Overnight, the European Central Bank kept its deposit rate at -0.50% while increasing its options to deal with the risks of higher inflation and weaker growth from the war in Ukraine.
Overnight, the European Central Bank (ECB) kept its deposit rate unchanged at -0.50% - in line with expectations - while increasing its options to deal with the risks of higher inflation and weaker growth caused by Russia’s invasion of Ukraine.
First, to counter inflation, the ECB confirmed its pandemic quantitative easing (QE) will finish this month and its remaining bond buying will be tapered faster to end by September at the latest. The first chart shows inflation has already hit 5.8% in February as Europe rebounded strongly from the pandemic last year, and the ECB forecasts inflation will still be above 5.0% at the end of this year because of the war’s shock to oil prices.
Second, to counter the threat of growth slowing sharply this year due to very high energy prices, the ECB kept its guidance that it will only start increasing interest rates once its QE is over. But the central bank said the start of its rate hikes could now be ‘some time after’ its bond buying finishes rather than its previous commitment to raise interest rates ‘shortly after the end’ of its QE.The ECB’s uncertain outlook is unsurprising given the unpredictable war in Eastern Europe. But we expect the EUR will weaken as a result against the USD and see the single currency falling to 1.05 over the next three months now. The ECB forecast the Eurozone will expand by 3.7% this year. But its estimate looks too high given the Ukraine crisis. We recently downgraded our forecast for Eurozone GDP growth from 4.2% to 3.2% in 2022. We thus expect the region to slow more sharply now from its strong, re-opening driven 5.2% growth from last year. We therefore see the ECB lifting its -0.50% deposit rate only from December at the earliest.In contrast, we expect the Federal Reserve will start hiking this month and raise its fed funds rate in five 25bps steps from 0.00-0.25% to 1.25-1.50% this year. Overnight, February’s US consumer price index (CPI) showed headline inflation hit a new 40 year high of 7.9% while core inflation reached 6.4% as the second chart shows. We see steady Fed hikes and safe-haven inflows to firmly support the USD while the Ukraine war continues.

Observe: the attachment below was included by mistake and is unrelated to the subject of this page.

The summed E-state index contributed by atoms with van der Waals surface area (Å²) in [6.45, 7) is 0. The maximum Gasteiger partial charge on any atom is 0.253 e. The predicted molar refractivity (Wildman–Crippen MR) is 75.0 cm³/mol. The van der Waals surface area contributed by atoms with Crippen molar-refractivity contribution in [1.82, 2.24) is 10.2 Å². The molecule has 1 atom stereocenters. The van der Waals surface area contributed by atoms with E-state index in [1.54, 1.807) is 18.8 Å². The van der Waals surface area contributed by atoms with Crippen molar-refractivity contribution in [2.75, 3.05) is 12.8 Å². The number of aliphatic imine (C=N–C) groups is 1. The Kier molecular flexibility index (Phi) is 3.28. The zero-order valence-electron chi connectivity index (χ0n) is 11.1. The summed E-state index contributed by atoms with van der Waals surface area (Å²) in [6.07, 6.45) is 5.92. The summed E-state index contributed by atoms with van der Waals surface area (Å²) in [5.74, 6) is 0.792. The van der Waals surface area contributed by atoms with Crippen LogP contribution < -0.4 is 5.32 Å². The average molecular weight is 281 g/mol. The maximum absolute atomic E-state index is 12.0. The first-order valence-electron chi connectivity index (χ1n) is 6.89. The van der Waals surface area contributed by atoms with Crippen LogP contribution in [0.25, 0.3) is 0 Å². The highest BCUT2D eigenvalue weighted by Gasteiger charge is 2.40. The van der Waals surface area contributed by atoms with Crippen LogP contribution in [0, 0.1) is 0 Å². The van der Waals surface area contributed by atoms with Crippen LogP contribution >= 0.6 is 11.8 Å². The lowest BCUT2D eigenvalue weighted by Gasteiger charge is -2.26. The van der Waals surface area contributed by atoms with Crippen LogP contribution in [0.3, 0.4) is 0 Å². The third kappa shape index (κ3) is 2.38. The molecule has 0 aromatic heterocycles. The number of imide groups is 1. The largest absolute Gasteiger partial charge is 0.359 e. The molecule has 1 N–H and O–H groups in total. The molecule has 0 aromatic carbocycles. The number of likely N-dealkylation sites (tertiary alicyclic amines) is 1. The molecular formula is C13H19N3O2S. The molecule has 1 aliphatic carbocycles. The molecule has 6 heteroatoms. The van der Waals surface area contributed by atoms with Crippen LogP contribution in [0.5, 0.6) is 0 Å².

This article was first published by Bank of Singapore on Mar 11, 2022. The Opinions expressed in this publication are those of the authors. They do not purport to reflect the opinions or views of Bank OCBC NISP Private Banking Tbk. or its affiliates.
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